Ruschlikon versus blockchain
At the recent Ruschlikon General Assembly the question was asked ‘why is it easier to get C suite attention for blockchain but not Ruschlikon’? That is a good question. On past evidence the market has been slow to adopt any new technology, but blockchain seems to have captured imaginations. It was widely reported by companies at the General Assembly that there was more interest in blockchain at the C level than an established initiative like Ruschlikon, but why?
There is certainly a lot of hype around blockchain that the C suite seem to have tuned into, but whether this is based on an appreciation of the potential of blockchain, or whether it is a case of ‘well everyone is talking about it so it must be good’ I am not sure. Also, these things get a momentum that generates interest even if one doesn’t know why.
Blockchain is perceived to be a game changer, which it is, but is there an appreciation of why it is a game changer? There is an ongoing POC utilising blockchain within the Ruschlikon process coincidentally, where Technical Accounts are sent to a blockchain that allows agreement by the carriers and communication back to senders. ACORD are working on micro messages, which are sub-sets of EBOT messages that better support blockchain, because with blockchain technology you are adding pieces of data to the end of the chain and therefore don’t need to send the whole TA payload every time.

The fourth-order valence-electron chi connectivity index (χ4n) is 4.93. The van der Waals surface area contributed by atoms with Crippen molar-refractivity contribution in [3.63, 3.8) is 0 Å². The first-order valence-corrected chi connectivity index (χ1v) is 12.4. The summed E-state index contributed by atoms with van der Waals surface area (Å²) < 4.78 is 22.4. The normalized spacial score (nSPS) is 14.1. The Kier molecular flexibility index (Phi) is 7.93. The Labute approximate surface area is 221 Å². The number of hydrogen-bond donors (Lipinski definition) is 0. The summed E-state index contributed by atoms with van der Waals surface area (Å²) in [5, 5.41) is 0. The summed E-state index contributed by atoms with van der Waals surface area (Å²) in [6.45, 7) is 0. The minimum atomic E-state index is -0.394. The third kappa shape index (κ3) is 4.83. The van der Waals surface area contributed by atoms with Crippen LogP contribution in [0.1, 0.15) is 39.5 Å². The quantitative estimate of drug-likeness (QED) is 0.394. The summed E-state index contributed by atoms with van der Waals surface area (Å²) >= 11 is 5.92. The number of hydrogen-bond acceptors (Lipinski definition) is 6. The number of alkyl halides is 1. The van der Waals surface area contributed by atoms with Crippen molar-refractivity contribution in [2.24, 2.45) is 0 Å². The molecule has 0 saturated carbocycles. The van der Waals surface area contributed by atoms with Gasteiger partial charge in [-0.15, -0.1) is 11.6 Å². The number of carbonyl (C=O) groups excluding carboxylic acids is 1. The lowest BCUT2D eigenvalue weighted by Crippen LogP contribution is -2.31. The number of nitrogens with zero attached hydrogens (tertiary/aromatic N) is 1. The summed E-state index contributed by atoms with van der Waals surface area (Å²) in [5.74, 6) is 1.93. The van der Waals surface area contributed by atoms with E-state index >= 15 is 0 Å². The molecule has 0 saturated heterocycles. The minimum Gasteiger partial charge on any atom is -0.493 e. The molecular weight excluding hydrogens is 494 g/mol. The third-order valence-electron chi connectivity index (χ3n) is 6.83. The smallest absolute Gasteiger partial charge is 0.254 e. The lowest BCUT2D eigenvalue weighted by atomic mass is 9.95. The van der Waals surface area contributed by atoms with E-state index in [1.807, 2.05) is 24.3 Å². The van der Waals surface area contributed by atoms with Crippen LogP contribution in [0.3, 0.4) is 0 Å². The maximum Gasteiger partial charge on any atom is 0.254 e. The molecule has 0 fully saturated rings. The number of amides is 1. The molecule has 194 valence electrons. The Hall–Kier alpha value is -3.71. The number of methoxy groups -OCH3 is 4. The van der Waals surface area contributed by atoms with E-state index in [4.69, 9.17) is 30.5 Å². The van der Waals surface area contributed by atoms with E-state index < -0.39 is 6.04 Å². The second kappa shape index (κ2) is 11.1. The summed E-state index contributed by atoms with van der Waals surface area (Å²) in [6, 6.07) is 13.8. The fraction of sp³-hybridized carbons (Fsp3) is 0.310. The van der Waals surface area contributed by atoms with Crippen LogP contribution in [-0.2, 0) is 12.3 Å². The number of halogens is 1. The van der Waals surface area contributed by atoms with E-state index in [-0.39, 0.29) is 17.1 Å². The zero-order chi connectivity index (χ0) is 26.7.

I think that one reason that Ruschlikon does not get the attention of blockchain is that in some cases it is hard to make a business case for straight through processing and without STP the real big benefits are not realised. The reason for this I think is that for complex lines of business, such as energy, or for multi section or multi territory risks, the processing of the TA and validating it against the carrier’s record is sometimes hard to automate and also the volumes tend to be low, so the business case for automation does not stand up.
One other hot topic in the insurance industry is machine learning and AI. One reason that automation of TA processing is difficult is that the rules do not lend themselves very well to traditional programming techniques. Machine learning and AI could change that.
People roll their eyes if you speak of AI replacing underwriters, but I think there is potential in utilising AI and machine learning in automation of back office functions.
I think that blockchain has a role and I think that the ‘smart contract’ capability has many exciting use cases, but we should be looking to cover numerous emerging or developing technologies to holistically impact the insurance life cycle.